There is an old Punjabi adage “Kehna Tei Noh tay sunana Noh Nou”. This adage best describes Indo-Pak nuclear signaling in a nutshell. Other important points to keep in mind are the timing and the target audience. Keep these points in mind when analysing Indian Air Force Chief, Air Chief Marshal B.S. Dhanoa’s statement that the Indian Air Force has the ability to locate, fix and strike nuclear targets inside Pakistan, adding that the IAF has the capability to carry out a full-spectrum offensive at a short notice to counter any threat to India and can sustain operational vigilance for an extended period of time.

What prompted the IAF chief to issue that statement? What is the context of the statement? Was he just claiming that the IAF has the capability to conduct strikes inside Pakistan including nuclear sites or was he hinting at the existence of operational plans to strike Pakistani nuclear targets? What exactly would New Delhi achieve with such an attack? Above all, does the Indian military have the capability to successfully conduct such an attack(s)?

The timing of the statement indicates that the Indian Air Chief was aiming at multiple audiences. For Islamabad, it was a clear nuclear signal. For the Indian defence and security establishment, it was an assurance and a much-needed morale booster in the wake of the recently-concluded Pakistan-China Shaheen IV joint military exercise in which, among other manoeuvres, the Pakistan Air Force (PAF) and the People’s Liberation Army Air Force (PLAAF) conducted successful joint sorties involving Su-27s and Su-30s. Another target was the Indian Ministry of Finance, which is currently finalising, various budgetary proposals to be placed before the Parliament in January 2018.

Pakistani Foreign Minister Khawaja Asif responding to this stated, in case of an Indian strike on Pakistan’s nuclear installations, nobody should expect restraint from us. Islamabad viewed the statement as another manifestation of Indian Prime Minister Narendra Modi’s ill-designs towards Pakistan and as a continuation of Indian Army Chief General Bipin Rawat’s statement acknowledging the existence of cold start and that the Indian Army is ready to strike inside Pakistan.

Militarily speaking, despite the over-confidence demonstrated by New Delhi in its military capabilities, it is not clear how it can be translated into action. After the nuclearization of India and Pakistan, New Delhi started discussions on a limited war under the nuclear umbrella, but it was Islamabad that tested it in Kargil. During the 2002 standoff, New Delhi realised the flaws in its military doctrine and, despite twice planning to attack Pakistan, it could not do so due to uncertainty about the likely Pakistani response.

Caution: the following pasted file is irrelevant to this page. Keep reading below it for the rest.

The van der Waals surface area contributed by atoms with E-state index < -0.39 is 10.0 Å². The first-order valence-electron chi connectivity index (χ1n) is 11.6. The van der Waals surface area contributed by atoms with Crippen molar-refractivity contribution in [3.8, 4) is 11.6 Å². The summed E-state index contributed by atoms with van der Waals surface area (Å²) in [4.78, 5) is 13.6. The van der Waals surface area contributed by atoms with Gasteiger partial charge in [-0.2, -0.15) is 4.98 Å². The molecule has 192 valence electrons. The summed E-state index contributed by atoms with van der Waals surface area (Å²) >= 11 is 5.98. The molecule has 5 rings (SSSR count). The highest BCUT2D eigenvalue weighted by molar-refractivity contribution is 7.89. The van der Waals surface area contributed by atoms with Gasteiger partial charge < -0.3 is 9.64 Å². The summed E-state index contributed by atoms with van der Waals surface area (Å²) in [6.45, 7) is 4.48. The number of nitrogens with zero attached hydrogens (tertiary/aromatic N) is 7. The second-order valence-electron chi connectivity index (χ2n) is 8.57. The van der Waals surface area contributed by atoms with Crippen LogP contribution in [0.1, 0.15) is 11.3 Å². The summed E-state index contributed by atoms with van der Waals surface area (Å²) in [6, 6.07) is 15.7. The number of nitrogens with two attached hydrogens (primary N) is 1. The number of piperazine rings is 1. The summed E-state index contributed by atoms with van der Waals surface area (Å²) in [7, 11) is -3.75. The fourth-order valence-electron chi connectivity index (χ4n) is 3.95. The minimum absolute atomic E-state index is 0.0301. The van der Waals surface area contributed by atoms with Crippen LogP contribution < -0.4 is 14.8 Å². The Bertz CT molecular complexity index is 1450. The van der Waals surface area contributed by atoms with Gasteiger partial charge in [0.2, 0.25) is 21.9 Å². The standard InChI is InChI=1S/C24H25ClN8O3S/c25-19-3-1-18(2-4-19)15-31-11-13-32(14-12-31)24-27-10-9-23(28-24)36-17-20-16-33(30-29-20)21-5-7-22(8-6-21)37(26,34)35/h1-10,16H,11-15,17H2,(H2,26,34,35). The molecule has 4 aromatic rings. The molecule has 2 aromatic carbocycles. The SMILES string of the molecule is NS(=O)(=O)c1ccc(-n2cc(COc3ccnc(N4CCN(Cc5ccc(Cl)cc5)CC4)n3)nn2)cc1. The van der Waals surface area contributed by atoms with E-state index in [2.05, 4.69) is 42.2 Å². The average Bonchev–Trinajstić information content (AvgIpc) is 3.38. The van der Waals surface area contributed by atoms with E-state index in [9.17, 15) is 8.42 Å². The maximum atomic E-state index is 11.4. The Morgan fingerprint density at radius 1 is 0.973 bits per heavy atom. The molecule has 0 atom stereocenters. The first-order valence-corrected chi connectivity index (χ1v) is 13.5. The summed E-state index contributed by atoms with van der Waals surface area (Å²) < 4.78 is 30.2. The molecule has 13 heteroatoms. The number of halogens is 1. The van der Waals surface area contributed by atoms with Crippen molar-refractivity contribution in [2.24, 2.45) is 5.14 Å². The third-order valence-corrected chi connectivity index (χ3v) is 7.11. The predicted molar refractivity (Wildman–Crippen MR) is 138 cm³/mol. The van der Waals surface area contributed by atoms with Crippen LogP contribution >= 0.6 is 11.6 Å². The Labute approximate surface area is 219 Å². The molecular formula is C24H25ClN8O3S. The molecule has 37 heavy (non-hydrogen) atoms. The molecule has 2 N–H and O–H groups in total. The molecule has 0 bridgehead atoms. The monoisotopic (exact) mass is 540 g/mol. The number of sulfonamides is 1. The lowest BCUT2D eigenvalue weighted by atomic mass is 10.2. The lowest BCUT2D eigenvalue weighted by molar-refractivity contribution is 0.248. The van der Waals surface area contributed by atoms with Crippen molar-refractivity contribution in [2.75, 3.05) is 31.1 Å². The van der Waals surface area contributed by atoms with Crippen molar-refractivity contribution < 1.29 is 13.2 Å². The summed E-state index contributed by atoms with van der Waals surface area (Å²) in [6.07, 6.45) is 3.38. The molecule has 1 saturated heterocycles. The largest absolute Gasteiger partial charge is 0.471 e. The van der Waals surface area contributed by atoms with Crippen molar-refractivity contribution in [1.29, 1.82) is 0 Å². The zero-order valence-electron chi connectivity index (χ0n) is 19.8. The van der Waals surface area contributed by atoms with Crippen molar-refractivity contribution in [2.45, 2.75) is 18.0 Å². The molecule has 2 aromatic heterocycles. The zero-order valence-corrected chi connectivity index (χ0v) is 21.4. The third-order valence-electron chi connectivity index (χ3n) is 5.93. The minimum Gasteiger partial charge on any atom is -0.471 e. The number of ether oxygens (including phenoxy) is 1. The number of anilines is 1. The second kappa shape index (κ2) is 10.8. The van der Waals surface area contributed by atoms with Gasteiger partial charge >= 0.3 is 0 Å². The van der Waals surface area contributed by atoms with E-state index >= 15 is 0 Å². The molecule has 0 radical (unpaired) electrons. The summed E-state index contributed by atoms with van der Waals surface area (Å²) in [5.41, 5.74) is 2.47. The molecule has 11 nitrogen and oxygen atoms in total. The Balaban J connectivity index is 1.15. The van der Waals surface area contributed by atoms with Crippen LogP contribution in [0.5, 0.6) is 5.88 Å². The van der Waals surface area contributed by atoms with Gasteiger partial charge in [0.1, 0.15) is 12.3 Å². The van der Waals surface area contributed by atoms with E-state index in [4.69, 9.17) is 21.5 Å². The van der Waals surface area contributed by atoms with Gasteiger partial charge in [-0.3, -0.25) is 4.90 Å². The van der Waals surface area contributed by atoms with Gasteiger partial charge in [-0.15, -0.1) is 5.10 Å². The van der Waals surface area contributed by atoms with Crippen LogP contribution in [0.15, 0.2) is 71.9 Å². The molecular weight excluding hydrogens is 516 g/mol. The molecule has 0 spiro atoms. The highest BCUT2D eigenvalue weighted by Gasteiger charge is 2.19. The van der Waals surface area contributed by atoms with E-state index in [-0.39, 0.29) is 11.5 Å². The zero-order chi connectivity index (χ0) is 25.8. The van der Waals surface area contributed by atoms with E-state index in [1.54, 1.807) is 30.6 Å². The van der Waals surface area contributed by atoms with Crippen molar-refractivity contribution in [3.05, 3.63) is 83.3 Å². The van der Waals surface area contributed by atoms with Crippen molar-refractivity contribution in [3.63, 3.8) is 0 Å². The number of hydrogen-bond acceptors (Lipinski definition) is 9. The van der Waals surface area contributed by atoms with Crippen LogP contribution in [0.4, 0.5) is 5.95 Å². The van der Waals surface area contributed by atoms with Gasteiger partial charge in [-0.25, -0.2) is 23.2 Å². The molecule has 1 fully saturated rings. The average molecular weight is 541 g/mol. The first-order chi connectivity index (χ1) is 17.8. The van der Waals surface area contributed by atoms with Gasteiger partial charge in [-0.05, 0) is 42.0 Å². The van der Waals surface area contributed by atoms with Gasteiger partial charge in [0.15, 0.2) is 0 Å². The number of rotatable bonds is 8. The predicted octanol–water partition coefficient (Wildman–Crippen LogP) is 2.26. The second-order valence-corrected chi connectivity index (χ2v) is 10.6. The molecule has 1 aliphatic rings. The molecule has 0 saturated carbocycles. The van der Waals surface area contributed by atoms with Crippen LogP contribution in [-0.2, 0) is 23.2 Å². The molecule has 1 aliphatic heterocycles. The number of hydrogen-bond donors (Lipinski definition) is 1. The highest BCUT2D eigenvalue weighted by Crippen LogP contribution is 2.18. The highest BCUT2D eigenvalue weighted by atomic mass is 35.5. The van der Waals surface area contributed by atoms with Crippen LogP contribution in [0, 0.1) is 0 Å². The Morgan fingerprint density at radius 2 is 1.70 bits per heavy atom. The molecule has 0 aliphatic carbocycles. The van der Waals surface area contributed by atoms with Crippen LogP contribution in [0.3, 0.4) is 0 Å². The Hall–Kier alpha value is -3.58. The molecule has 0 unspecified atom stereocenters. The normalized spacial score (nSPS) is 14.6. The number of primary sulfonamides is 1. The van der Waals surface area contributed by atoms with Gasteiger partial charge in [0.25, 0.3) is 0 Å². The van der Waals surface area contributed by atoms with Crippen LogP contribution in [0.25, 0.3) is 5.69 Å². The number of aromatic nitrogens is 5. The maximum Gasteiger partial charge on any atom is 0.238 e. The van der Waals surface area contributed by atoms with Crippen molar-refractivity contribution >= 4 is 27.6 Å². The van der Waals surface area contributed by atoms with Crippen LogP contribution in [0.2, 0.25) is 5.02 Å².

This gave birth to the “Cold Start” doctrine. Islamabad responded by introducing tactical nuclear weapons. Nasr is the Pakistani response to the Indian Cold Start. It might be a destabilising factor for Indo-Pak strategic stability, yet it made Cold Start a very risky proposition. In the last few months, however, New Delhi has decided to up the ante. That is the context and background of Air Chief Marshal Dhanoa’s statement. It is highly unlikely that the Indian military can successfully conduct such a co-ordinated attack on Pakistan. Neither the required element of surprise nor the required numbers are available to India. The terrain is also unfavourable for advancing Indian forces and would be a major hurdle for the Indian military attempting multiple incursions into Pakistani territory. Another important factor is the response of the international community. The standoff of 2002 and the Mumbai terror attacks are cases in point.

The situation of the Indian Air Force is equally problematic that is facing major technical issues with its Su-30MKIs. Any future India-Pakistan conflict, especially before 2019 when the IAF will induct a batch of Rafale jets, would not be a one-sided one. PAF would be able to match the IAF with its F16s and JF-17s, not taking into account the two-frontal war that the Indian military claims to have the capability to fight. Also, does the IAF have more advanced surveillance capabilities than Western, NATO and US air forces? Which air force of these technologically advanced countries, involved in air combat in the last 30-odd years, could boost of having a capability to ‘acquire, engage and destroy all varieties of military targets in enemy countries’ that Indian strategic thinkers like Gurmeet Kanwal are claiming the IAF to have?

All in all, Dhanoa’s statement was aimed at the domestic audience and for boosting the morale of the IAF and the Indian public. That is not surprising to any one privy to the political culture of the wider Indian subcontinent. Yet it is also an indicator of fluctuations in the civil-military relationship in India. Islamabad for its part, responded in exactly the expected way in which nuclear signalling is traditionally done between New Delhi and Islamabad. In the Subcontinent, appearing weak is more dangerous than actually being weak, and that is the essence of Indo-Pak nuclear signalling.


n             The writer is Senior Research Analyst, Institute of Regional Studies and associate professor, Iqra University, Islamabad. He is also associate editor of the Journal of Asian Security and International Affairs (Sage). He is a former Benjamin Meaker professor, University of Bristol, UK, and visiting scholar at the India-South Asia Project at the Brookings Institution.

A slightly different version of this article appeared in FDI’s weekly Strategic Analysis.